One of the problem with video games that have a story component is that the player you represent can behave inconsistently with the “story of the game”. Games that do not have a story component, such as most Will Wright-style games, are the exception. An example of this problem is the very detailed story and character development of Grand Theft Auto IV, and yet the cartoonish violence which is actually fun and deviates from the character that the story has built for you. Also, in some levels of the Thief Series, it is sometimes just easier to sprint through an entire level instead of being stealthy, and thus having the entire complement of guard and monster AIs making a racket trying to find you.
Elsewhere, video games have adapted strange conventions to prevent this problem, such as the “silent protagonist” seen in many first-person shooters that avoids the sticky issue by simply shutting up.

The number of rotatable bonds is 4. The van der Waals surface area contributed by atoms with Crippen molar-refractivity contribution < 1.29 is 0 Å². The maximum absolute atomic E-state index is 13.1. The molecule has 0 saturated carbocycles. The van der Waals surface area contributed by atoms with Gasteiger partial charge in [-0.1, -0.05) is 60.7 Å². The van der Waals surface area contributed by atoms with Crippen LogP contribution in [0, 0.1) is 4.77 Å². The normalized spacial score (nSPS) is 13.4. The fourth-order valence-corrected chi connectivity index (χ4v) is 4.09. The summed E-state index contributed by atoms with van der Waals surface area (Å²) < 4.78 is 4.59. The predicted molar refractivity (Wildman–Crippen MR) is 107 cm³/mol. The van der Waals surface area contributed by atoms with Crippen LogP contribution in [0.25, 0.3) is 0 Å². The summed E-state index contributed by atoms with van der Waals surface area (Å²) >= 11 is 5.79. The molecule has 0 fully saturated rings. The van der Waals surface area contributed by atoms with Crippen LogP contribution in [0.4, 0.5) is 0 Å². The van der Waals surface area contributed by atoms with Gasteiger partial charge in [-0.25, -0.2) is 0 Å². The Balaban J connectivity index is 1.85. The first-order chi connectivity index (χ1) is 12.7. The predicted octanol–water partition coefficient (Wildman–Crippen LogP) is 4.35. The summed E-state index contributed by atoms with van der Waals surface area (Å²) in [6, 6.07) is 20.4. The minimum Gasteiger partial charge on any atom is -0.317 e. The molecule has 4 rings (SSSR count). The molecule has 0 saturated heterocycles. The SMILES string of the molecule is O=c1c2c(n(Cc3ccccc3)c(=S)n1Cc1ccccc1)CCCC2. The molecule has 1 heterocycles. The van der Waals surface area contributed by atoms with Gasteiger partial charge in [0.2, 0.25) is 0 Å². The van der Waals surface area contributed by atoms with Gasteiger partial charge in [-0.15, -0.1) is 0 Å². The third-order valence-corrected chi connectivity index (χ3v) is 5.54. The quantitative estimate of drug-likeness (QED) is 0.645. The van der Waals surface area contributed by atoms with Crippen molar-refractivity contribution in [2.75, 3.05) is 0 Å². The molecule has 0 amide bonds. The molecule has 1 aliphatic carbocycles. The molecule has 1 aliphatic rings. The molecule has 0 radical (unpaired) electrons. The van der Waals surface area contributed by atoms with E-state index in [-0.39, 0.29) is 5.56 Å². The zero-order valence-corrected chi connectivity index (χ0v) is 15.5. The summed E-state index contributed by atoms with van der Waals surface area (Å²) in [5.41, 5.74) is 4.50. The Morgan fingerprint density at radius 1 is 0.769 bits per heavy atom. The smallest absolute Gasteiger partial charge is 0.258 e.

One potential cool way to synthesize story and gameplay is to somehow reward or punish the player for acting more or less like their part. I hadn’t yet seen this in a game yet, until I was reading the Wikipedia entry for Valve’s upcoming game, Left 4 Dead. The Tank, concept art seen below, is one of the playable zombie characters in the game.
Obviously, this character is not meant to just sit still and remain pretty. Strategic thinking also doesn’t seem to be suggested by its form. To quote the article:
“Also, the tank has a “Frustration Meter” which means that control will be taken away from a human player if the Tank does not engage the survivors for a certain time.”
Cool! There are other varieties of playable infected that have different characteristics, and they don’t have this same description. So, the game designers are suggesting a certain “play character” in their design. I can’t wait to see what more comes of this.
Suggestion: make the physical appearance and gameplay characteristics change automatically based on the game learning a player’s “style”.